Oat Fiber

 OAT FIBER is good for gas and upset stomach; helps prevent heart disease by reducing cholesterol; good source of VITAMIN B; good for skin and hemorrhoids – the extract has a calming effect on the body…..CLICK & SEE

OAT formulas relieve pain of the liver and gall bladder which may occur after excessive ingestion of fatty foods, alcohol or coffee. Such are useful when a person has been exposed to aromatic hydrocarbons including solvents and paints. This type of formula stimulates enzyme production, white blood cell cleaning and increases blood supply to the liver.

OATS are an effective cholesterol fighter. OATS also contain cancer-battling SELENIUM, and POTASSIUM, B VITAMINS and IRON). PUFFED WHEAT and OATMEAL are high in ZINC.

The correct diet should have fiber in it to help to regulate blood glucose levels, aid in lowering cholesterol, and help in the removal of toxins. Oat Fiber is a convenient method of adding beneficial Fiber to your daily diet. More concentrated than oat bran, oat fiber is about 90% dietary fiber by weight.

Heart disease is the number one killer in America. No wonder Americans are more concerned about having a healthy diet. Oats are high in soluble dietary fiber. Soluble dietary fiber helps lower blood cholesterol, therefore, reducing the risk of heart disease. Oat fiber contains more soluble dietary fiber than oats or even oat bran.

Oat fiber also serves as an excellent addition to low carbohydrate recipes. 100% Oat fiber. 0 net carbs. Oat fiber, which is an ingredient low in available carbohydrates, absorbs up to seven times its weight in water making it useful for the bakery and snacks, dairy and meat industries. When added to bakery products, oat fiber allows for the production of low carbohydrate breads, pastries, muffins, bagels, tacos and tortillas.

From the Department of Food Science and Human Nutrition (BMD, KPD, RCH, and CLM) and the Department of Health and Exercise Science (KPD, SDB, and LRD), Colorado State University, Fort Collins.

Background: No studies have examined whether increased consumption of oat cereal, rich in soluble fiber, favorably alters lipoprotein particle size and number.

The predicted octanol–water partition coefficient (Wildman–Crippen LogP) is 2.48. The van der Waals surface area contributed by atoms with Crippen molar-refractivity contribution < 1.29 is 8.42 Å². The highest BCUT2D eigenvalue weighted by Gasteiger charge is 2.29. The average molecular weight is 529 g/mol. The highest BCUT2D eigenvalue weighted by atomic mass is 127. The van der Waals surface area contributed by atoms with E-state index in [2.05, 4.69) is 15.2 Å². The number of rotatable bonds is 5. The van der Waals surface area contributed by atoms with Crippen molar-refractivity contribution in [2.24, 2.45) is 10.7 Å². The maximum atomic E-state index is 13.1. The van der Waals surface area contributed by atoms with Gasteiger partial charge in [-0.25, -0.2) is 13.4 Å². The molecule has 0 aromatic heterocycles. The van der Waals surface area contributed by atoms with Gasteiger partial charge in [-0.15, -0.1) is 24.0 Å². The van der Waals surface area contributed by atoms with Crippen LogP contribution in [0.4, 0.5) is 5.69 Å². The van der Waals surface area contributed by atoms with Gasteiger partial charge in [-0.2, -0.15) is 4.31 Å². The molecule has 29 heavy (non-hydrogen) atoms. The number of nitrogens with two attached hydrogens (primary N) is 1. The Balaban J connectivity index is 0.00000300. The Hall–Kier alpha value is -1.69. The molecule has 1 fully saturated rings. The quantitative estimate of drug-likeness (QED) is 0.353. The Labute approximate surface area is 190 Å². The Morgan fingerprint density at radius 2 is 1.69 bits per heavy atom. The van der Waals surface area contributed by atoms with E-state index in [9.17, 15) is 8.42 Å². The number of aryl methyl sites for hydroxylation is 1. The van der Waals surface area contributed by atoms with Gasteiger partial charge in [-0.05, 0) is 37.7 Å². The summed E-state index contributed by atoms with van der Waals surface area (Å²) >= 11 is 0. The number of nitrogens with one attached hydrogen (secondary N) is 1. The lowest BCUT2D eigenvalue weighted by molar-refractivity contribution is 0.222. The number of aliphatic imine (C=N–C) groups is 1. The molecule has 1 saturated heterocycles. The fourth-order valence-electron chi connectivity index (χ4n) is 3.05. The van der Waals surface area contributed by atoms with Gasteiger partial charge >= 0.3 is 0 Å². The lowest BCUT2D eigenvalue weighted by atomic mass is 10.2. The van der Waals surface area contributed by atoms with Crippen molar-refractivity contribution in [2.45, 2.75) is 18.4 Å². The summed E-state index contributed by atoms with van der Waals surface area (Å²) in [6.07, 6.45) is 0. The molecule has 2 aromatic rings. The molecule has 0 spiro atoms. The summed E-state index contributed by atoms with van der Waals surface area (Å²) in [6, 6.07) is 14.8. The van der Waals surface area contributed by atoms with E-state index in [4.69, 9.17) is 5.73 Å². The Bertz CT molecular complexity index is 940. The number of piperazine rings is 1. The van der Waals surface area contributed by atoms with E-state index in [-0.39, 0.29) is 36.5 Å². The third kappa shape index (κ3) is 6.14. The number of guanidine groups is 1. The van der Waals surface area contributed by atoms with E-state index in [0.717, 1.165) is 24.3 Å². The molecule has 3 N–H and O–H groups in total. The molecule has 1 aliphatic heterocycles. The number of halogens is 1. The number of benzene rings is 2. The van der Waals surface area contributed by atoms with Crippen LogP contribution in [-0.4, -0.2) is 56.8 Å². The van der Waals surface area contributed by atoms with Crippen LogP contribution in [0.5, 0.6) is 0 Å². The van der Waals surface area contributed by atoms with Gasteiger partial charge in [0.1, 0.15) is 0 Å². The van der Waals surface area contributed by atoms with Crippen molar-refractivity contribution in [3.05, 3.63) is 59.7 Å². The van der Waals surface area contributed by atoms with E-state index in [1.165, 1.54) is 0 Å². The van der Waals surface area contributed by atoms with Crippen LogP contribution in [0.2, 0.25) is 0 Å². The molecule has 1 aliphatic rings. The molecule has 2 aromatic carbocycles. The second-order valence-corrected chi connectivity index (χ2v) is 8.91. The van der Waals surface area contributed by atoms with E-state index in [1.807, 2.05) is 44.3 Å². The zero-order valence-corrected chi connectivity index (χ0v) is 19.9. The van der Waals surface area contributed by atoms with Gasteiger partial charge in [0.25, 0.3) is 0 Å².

Objective: Examined the effects of large servings of either oat or wheat cereal on plasma lipids, lipoprotein subclasses, lipoprotein particle diameters, and LDL particle number.

Design: Thirty-six overweight men aged 50–75 y were randomly assigned to consume daily for 12 wk either oat or wheat cereal providing 14 g dietary fiber/d. Before and after the intervention, plasma lipid and lipoprotein subclasses were measured with proton nuclear magnetic resonance spectroscopy, and whole-body insulin sensitivity was estimated with the frequently sampled intravenous-glucose-tolerance test.

Results: Time-by-treatment interactions (P < 0.05) for LDL cholesterol (oat: -2.5%; wheat: 8.0%), small LDL cholesterol (oat: -17.3%; wheat: 60.4%), LDL particle number (oat: -5.0%; wheat: 14.2%), and LDL:HDL cholesterol (oat: -6.3%; wheat: 14.2%) were observed. Time-by-treatment interactions were nearly significant for total cholesterol (oat: -2.5%; wheat: 6.3%; P = 0.08), triacylglycerol (oat: -6.6%; wheat: 22.0%; P = 0.07), and VLDL triacylglycerol (oat: -7.6%; wheat: 2.7%; P = 0.08). No significant time-by-treatment interactions were observed for HDL cholesterol, HDL-cholesterol subclasses, or LDL, HDL, and VLDL particle diameters. Insulin sensitivity did not change significantly with either intervention.

Conclusions: The oat compared with the wheat cereal produced lower concentrations of small, dense LDL cholesterol and LDL particle number without producing adverse changes in blood triacylglycerol or HDL-cholesterol concentrations. These beneficial alterations may contribute to the cardioprotective effect of oat fiber.

Help taken from:Dr.Yang’s Herbs & Gems for Health and American Journal of Clinical Nutrition,


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